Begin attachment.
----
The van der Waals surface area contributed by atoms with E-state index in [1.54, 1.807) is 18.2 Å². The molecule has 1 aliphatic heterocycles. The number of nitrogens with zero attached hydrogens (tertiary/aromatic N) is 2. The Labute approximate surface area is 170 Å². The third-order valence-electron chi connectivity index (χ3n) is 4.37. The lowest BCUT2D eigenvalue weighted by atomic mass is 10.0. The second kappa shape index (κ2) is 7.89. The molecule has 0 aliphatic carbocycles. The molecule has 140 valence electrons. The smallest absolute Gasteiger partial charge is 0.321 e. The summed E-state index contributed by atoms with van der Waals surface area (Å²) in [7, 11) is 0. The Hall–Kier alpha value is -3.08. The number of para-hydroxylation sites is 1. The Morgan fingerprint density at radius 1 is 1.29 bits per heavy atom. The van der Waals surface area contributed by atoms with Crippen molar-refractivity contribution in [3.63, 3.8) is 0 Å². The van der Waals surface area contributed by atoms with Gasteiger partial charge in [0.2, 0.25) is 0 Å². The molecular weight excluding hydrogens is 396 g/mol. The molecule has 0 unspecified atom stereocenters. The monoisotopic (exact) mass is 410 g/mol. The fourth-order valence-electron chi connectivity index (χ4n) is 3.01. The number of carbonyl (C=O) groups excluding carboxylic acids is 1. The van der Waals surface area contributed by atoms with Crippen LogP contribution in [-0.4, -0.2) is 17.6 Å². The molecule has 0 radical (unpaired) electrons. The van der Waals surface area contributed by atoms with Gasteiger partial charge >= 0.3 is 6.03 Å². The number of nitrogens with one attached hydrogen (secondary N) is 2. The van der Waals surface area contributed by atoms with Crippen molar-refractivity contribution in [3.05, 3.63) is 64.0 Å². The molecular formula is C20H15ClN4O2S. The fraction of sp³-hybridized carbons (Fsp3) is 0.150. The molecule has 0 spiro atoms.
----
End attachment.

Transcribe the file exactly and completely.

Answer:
The van der Waals surface area contributed by atoms with E-state index in [1.54, 1.807) is 18.2 Å². The molecule has 1 aliphatic heterocycles. The number of nitrogens with zero attached hydrogens (tertiary/aromatic N) is 2. The Labute approximate surface area is 170 Å². The third-order valence-electron chi connectivity index (χ3n) is 4.37. The lowest BCUT2D eigenvalue weighted by atomic mass is 10.0. The second kappa shape index (κ2) is 7.89. The molecule has 0 aliphatic carbocycles. The molecule has 140 valence electrons. The smallest absolute Gasteiger partial charge is 0.321 e. The summed E-state index contributed by atoms with van der Waals surface area (Å²) in [7, 11) is 0. The Hall–Kier alpha value is -3.08. The number of para-hydroxylation sites is 1. The Morgan fingerprint density at radius 1 is 1.29 bits per heavy atom. The van der Waals surface area contributed by atoms with Crippen molar-refractivity contribution in [3.63, 3.8) is 0 Å². The van der Waals surface area contributed by atoms with Gasteiger partial charge in [0.2, 0.25) is 0 Å². The molecular weight excluding hydrogens is 396 g/mol. The molecule has 0 unspecified atom stereocenters. The monoisotopic (exact) mass is 410 g/mol. The fourth-order valence-electron chi connectivity index (χ4n) is 3.01. The number of carbonyl (C=O) groups excluding carboxylic acids is 1. The van der Waals surface area contributed by atoms with Crippen LogP contribution in [-0.4, -0.2) is 17.6 Å². The molecule has 0 radical (unpaired) electrons. The van der Waals surface area contributed by atoms with Gasteiger partial charge >= 0.3 is 6.03 Å². The number of nitrogens with one attached hydrogen (secondary N) is 2. The van der Waals surface area contributed by atoms with Crippen molar-refractivity contribution in [3.05, 3.63) is 64.0 Å². The molecular formula is C20H15ClN4O2S. The fraction of sp³-hybridized carbons (Fsp3) is 0.150. The molecule has 0 spiro atoms.